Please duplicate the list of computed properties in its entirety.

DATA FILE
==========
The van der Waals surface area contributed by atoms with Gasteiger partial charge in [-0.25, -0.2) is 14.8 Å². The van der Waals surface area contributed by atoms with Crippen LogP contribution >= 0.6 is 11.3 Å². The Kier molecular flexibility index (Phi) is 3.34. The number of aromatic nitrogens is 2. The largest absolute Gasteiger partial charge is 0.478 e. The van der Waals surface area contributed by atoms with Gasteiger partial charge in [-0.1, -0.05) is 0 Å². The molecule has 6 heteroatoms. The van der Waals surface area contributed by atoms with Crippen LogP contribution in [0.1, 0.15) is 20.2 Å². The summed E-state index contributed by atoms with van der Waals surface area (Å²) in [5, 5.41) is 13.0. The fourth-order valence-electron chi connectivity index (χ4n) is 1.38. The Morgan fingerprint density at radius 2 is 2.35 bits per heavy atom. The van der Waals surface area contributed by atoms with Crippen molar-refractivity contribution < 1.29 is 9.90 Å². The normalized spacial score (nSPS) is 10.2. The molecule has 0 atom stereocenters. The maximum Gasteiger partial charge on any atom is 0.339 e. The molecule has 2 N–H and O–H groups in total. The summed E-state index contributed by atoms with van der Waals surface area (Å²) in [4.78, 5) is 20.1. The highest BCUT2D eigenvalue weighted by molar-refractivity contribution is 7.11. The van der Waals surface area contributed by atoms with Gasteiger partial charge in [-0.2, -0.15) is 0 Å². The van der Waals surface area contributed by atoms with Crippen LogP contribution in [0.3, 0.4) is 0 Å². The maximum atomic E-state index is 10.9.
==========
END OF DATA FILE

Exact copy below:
The van der Waals surface area contributed by atoms with Gasteiger partial charge in [-0.25, -0.2) is 14.8 Å². The van der Waals surface area contributed by atoms with Crippen LogP contribution >= 0.6 is 11.3 Å². The Kier molecular flexibility index (Phi) is 3.34. The number of aromatic nitrogens is 2. The largest absolute Gasteiger partial charge is 0.478 e. The van der Waals surface area contributed by atoms with Gasteiger partial charge in [-0.1, -0.05) is 0 Å². The molecule has 6 heteroatoms. The van der Waals surface area contributed by atoms with Crippen LogP contribution in [0.1, 0.15) is 20.2 Å². The summed E-state index contributed by atoms with van der Waals surface area (Å²) in [5, 5.41) is 13.0. The fourth-order valence-electron chi connectivity index (χ4n) is 1.38. The Morgan fingerprint density at radius 2 is 2.35 bits per heavy atom. The van der Waals surface area contributed by atoms with Crippen molar-refractivity contribution < 1.29 is 9.90 Å². The normalized spacial score (nSPS) is 10.2. The molecule has 0 atom stereocenters. The maximum Gasteiger partial charge on any atom is 0.339 e. The molecule has 2 N–H and O–H groups in total. The summed E-state index contributed by atoms with van der Waals surface area (Å²) in [4.78, 5) is 20.1. The highest BCUT2D eigenvalue weighted by molar-refractivity contribution is 7.11. The van der Waals surface area contributed by atoms with Gasteiger partial charge in [-0.2, -0.15) is 0 Å². The van der Waals surface area contributed by atoms with Crippen LogP contribution in [0.3, 0.4) is 0 Å². The maximum atomic E-state index is 10.9.